The Swan Inn visit #2, Hanley Swan, Worcestershire, August 2018

I’ve said pretty much everything I need to about this pub with Saturday night’s post. We booked the table tonight whilst we were finishing our dinner on Saturday night, which pretty much sums things up. Before we have a quick gander at tonight’s dinner, a quick note on poncy menu pricing. I’ve mentioned this before, but if something costs £6.50, please display it on the menu as £6.50 not 6 1/2. I don’t want to be told that a pudding is 7 3/4, it is £7.75 – why the need for fractions? What does it achieve apart from annoying people?

Anyway, on to dinner, and another beautifully kept pint, this time Butty Bach from Wye Valley Brewery, a classic malty bitter. And in a proper dimple pot too.

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More amuse bouche crisps soon came our way…

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For main course, something a bit different for me, hot smoked salmon nicoise salad. After the glory of Saturday night’s steak, I had to make a hard decision not to have that again, but it was a good decision as this salad was also glorious. And that’s not something I often say about salads!

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Mrs MOFAD had rack of lamb with polenta (another first) and that was also delicious.

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Another pudding was in order after more exertions on bikes and on foot today, so this dark chocolate and seville orange fondant with walnut and hazelnut granola and grand marnier and orange ice cream was an indulgent delight, melting in the middle.

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A second great meal at this great village pub. If we’re ever in the area again we’ll come here again.

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The Swan Inn, Hanley Swan, Worcestershire, August 2018

A pub not far away from a camp site is something to always be explored. The Marton Arms in Thornton (Yorkshire) is probably our favourite “close to camp site” pub, given that it was just a few minutes walk away from the site.

The Swan Inn is about a mile away from where we were staying, but it had been recommended by regular MOFAD companions Karon & John, and looked really good on the web site. We had booked online, a quick and easy process, and they even e-mail you on the morning of your booking for you to confirm it. Very efficient and modern – I heartily approve!

We arrived a little early and ordered drinks from the bar. A very friendly barman handed us drinks and menus and we waited a few moments to be shown to our table. We had a nice little “mini booth” in the corner. We sipped our drinks and perused the menu, lots of nice things to choose from.

A waitress came over, looked at us drinking our drinks and reading menus, and asked us if we wanted to order drinks. Errrr, no. We’d like to order food. Oh, ok, I’ll get someone to take your order. She goes back to the bar, puts down her notepad, picks up a different notepad, and then comes back to take our order. Odd.

I continued to sip an excellent pint of HPA from Wye Valley Brewery. Really nice to see that a “foodie” pub is also capable of looking after their beer and presenting it in tip top condition.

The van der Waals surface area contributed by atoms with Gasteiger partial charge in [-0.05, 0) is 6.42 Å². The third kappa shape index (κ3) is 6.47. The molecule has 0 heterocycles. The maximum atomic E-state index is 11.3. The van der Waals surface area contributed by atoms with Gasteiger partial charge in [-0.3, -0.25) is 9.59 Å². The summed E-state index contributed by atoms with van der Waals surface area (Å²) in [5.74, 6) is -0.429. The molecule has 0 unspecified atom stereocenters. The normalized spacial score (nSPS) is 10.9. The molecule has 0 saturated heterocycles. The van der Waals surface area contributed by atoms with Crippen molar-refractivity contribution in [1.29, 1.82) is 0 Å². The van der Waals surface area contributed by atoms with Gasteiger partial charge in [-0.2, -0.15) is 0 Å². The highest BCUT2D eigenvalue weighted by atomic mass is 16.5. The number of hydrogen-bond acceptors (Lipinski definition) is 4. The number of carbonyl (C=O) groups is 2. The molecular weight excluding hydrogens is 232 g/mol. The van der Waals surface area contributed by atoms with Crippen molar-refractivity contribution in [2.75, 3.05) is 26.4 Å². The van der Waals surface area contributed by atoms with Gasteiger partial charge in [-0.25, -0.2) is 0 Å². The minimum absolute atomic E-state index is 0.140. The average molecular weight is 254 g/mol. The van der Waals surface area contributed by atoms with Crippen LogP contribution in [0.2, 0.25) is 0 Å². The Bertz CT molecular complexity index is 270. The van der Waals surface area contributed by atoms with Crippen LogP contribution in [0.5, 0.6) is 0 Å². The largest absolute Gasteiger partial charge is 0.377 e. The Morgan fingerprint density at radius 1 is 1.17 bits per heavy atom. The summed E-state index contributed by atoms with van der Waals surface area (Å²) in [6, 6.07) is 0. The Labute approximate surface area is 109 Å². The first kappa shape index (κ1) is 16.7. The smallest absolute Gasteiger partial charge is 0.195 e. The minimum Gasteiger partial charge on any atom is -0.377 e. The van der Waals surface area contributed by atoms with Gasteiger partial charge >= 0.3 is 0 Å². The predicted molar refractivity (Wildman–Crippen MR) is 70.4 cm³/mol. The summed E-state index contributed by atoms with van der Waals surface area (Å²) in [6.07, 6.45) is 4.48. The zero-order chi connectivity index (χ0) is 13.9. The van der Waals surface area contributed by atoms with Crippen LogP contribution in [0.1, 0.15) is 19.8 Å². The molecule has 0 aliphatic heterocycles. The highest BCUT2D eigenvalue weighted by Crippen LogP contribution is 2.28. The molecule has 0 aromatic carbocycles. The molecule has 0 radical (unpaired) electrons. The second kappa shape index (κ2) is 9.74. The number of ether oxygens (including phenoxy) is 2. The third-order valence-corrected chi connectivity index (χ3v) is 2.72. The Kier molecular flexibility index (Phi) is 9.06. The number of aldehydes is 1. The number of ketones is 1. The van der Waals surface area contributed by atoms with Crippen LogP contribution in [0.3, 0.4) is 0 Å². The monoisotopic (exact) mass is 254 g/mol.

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A little “amuse-bouche” arrived, a small basket of freshly cooked crisps and a little pot of salsa. This was a nice surprise, a freshly cooked crisp is a rare sight, and it was a pleasant little mouth pleaser. The salsa could do with a bit of a reduction though, rather watery tomato.

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On to the main courses, and most excellent they were. Mrs MOFAD opted for the asparagus risotto which was very flavoursome.

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After 10 miles of cycling and 5 of walking (both of which involved plenty of uphill), I needed some big tasty protein, in the form of a lovely bit of sirloin steak.

There was a time when I would almost always have steak when out and about. Now, it’s something that I only have only rarely (and always rare). Rareness (or lack of it) is one of the reasons why, it seems that it is a struggle to find places that cook steak to your liking (and it’s a personal preference which should be easy to honour).

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This one was cooked to perfection (for me) and was really tasty. Classic accompaniments of triple-cooked chips (we do love a bit of a triple cooking nowadays), a mushroom, roasted/grilled tomatoes and a few leaves on the side (with interesting parmesan shavings bringing another flavour into play). With the addition of some nicely warm English mustard, this was a perfect plate of steak and chips. More like this please!

After the exertions of the day, it’s fair to say that we had earned ourselves a pudding, and given there were plenty of lovely options on offer, we decided to indulge.

Mrs MOFAD had apple and cinnamon crumble with a scoop of ice cream. It was quite tart and might have benefitted from a spoonful of sugar. There was also a lot of cinnamon, which is exactly why I avoided it. Keep cinnamon out of my puddings 🙂

I had the roasted peach pavlova, which was a sweet delight. A very firm meringue, half a peach, nicely whipped cream and some cheffy squiggles along with some micro leaves, a couple of flowers and some fruity dots. It was lovely, although some more peach wouldn’t have gone amiss.

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A really nice dinner in a lovely pub. Whilst we waited for our plates to be cleared, I booked online for Monday night too. A fantastic village pub!

Bull’s Head, Thringstone, August 2018

Only the second ever appearance of Thringstone in these hallowed electronic pages, and both have come this year. The weather forecast this morning looked promising for the evening, so we decided to venture out for a short walk before retiring to the pub for tea.

Due to rather black clouds gathering overhead after the first part of our walk, we decided to cut it short and dive in to the pub a little earlier than planned.